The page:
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The war criminal Elliott Abrams and the liberals who love him

Elliott Abrams, who is steering Trump’s Venezuela policy, has a long track record of war crimes. Yet a number of liberal commentators are rushing to his defense.

by Paul Heideman

Part 3 - The Reagan years

Abrams first came to major prominence in the Reagan administration, where, in late 1981, he was appointed Assistant Secretary of State for Human Rights and Humanitarian Affairs. However, Abrams was not the administration’s first choice. Reagan had previously nominated the conservative political thinker Ernest W. Lefever, but his nomination had not gone smoothly. In 1979, Lefever had testified before the House that all human rights standards should be repealed. Questioned about this statement in 1981, he admitted that he had “goofed.” His nomination was finally sunk, however, when two of his brothers claimed that Lefever believed black people to be genetically inferior. This was too big a goof even for the Reagan administration, and in October, Abrams’ nomination was announced.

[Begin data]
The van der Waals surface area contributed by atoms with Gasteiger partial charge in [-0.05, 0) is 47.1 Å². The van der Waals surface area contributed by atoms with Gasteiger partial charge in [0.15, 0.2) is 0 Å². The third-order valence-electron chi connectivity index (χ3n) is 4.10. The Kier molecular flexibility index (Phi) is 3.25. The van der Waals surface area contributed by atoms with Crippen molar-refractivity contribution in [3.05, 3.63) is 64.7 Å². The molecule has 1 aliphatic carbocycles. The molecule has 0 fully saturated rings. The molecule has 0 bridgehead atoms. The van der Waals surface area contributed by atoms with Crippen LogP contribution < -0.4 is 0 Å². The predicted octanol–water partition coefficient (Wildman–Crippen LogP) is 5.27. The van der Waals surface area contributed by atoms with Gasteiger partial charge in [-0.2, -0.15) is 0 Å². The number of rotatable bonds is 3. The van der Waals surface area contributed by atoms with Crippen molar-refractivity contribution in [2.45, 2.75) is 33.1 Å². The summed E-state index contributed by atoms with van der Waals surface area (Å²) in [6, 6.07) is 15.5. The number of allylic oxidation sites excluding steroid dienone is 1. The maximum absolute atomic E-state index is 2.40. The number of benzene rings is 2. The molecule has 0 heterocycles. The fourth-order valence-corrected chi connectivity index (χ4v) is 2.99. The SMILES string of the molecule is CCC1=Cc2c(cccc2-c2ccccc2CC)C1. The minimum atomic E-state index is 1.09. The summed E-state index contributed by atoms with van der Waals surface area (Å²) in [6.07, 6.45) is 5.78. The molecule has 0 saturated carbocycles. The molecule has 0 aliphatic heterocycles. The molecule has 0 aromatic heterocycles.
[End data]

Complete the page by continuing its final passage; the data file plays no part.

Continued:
Abrams started his career at the State Department with a lot to do. The day before he came on board, U.S.-trained forces had committed a massacre in the town of El Mozote, El Salvador, torturing, raping and slaughtering over 800 civilians. The killing was performed by the Altacatl Battalion, assembled and trained at Fort Bragg, and later described by the New York Times as having been “the pride of the United States military team in San Salvador.

The El Mozote massacre was but one moment in the Central American civil wars of the 1980s, when in country after country, poor peasants confronted their countries’ traditional military and economic elites, who responded with savage, American-backed violence. Abrams played a key role in directing American support for these regimes as well as running interference when evidence of their atrocities became too obvious for the corporate media to ignore. The main sites of action were as follows:

El Salvador

In 1979, amid mounting protests against an undemocratic government, El Salvador’s military leaders dispensed with the fig leaf of civilian rule and installed a military junta to crush the rising left-wing insurgency. The result was a civil war in which some 80,000 people died in a country with a population of less than 5 million. Later, a United Nations investigation estimated that 85 percent of civilian killings in the war were perpetrated by the military and its death squads. Atrocities such as El Mozote were commonplace. Less than a year later, the military killed over 200 civilians at El Calabozo.